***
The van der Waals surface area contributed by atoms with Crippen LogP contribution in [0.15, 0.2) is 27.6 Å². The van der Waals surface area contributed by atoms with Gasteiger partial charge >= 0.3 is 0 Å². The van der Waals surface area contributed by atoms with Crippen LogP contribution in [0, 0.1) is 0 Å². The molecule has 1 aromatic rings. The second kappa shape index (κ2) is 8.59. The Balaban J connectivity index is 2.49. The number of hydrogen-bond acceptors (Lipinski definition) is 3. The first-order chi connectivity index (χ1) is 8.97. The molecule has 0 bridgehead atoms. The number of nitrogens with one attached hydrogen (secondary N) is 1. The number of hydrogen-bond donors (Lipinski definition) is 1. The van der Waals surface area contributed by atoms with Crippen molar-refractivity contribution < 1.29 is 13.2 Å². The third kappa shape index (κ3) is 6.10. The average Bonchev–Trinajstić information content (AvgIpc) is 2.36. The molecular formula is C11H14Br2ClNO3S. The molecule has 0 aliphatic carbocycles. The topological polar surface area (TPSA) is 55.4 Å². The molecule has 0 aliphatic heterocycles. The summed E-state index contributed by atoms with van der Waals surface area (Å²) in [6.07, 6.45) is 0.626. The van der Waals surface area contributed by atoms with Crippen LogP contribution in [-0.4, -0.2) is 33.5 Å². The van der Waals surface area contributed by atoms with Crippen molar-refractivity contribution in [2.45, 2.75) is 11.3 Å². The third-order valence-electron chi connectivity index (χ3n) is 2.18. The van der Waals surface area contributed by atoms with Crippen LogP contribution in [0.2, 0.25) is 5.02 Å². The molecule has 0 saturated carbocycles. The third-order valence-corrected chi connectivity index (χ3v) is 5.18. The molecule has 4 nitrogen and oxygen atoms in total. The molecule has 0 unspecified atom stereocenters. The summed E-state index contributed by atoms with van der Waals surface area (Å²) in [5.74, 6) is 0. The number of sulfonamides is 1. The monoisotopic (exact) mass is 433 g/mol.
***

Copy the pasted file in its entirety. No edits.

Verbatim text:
The van der Waals surface area contributed by atoms with Crippen LogP contribution in [0.15, 0.2) is 27.6 Å². The van der Waals surface area contributed by atoms with Gasteiger partial charge >= 0.3 is 0 Å². The van der Waals surface area contributed by atoms with Crippen LogP contribution in [0, 0.1) is 0 Å². The molecule has 1 aromatic rings. The second kappa shape index (κ2) is 8.59. The Balaban J connectivity index is 2.49. The number of hydrogen-bond acceptors (Lipinski definition) is 3. The first-order chi connectivity index (χ1) is 8.97. The molecule has 0 bridgehead atoms. The number of nitrogens with one attached hydrogen (secondary N) is 1. The number of hydrogen-bond donors (Lipinski definition) is 1. The van der Waals surface area contributed by atoms with Crippen molar-refractivity contribution < 1.29 is 13.2 Å². The third kappa shape index (κ3) is 6.10. The average Bonchev–Trinajstić information content (AvgIpc) is 2.36. The molecular formula is C11H14Br2ClNO3S. The molecule has 0 aliphatic carbocycles. The topological polar surface area (TPSA) is 55.4 Å². The molecule has 0 aliphatic heterocycles. The summed E-state index contributed by atoms with van der Waals surface area (Å²) in [6.07, 6.45) is 0.626. The van der Waals surface area contributed by atoms with Crippen LogP contribution in [-0.4, -0.2) is 33.5 Å². The van der Waals surface area contributed by atoms with Crippen molar-refractivity contribution in [2.45, 2.75) is 11.3 Å². The third-order valence-electron chi connectivity index (χ3n) is 2.18. The van der Waals surface area contributed by atoms with Crippen LogP contribution in [0.2, 0.25) is 5.02 Å². The molecule has 0 saturated carbocycles. The third-order valence-corrected chi connectivity index (χ3v) is 5.18. The molecule has 4 nitrogen and oxygen atoms in total. The molecule has 0 unspecified atom stereocenters. The summed E-state index contributed by atoms with van der Waals surface area (Å²) in [5.74, 6) is 0. The number of sulfonamides is 1. The monoisotopic (exact) mass is 433 g/mol.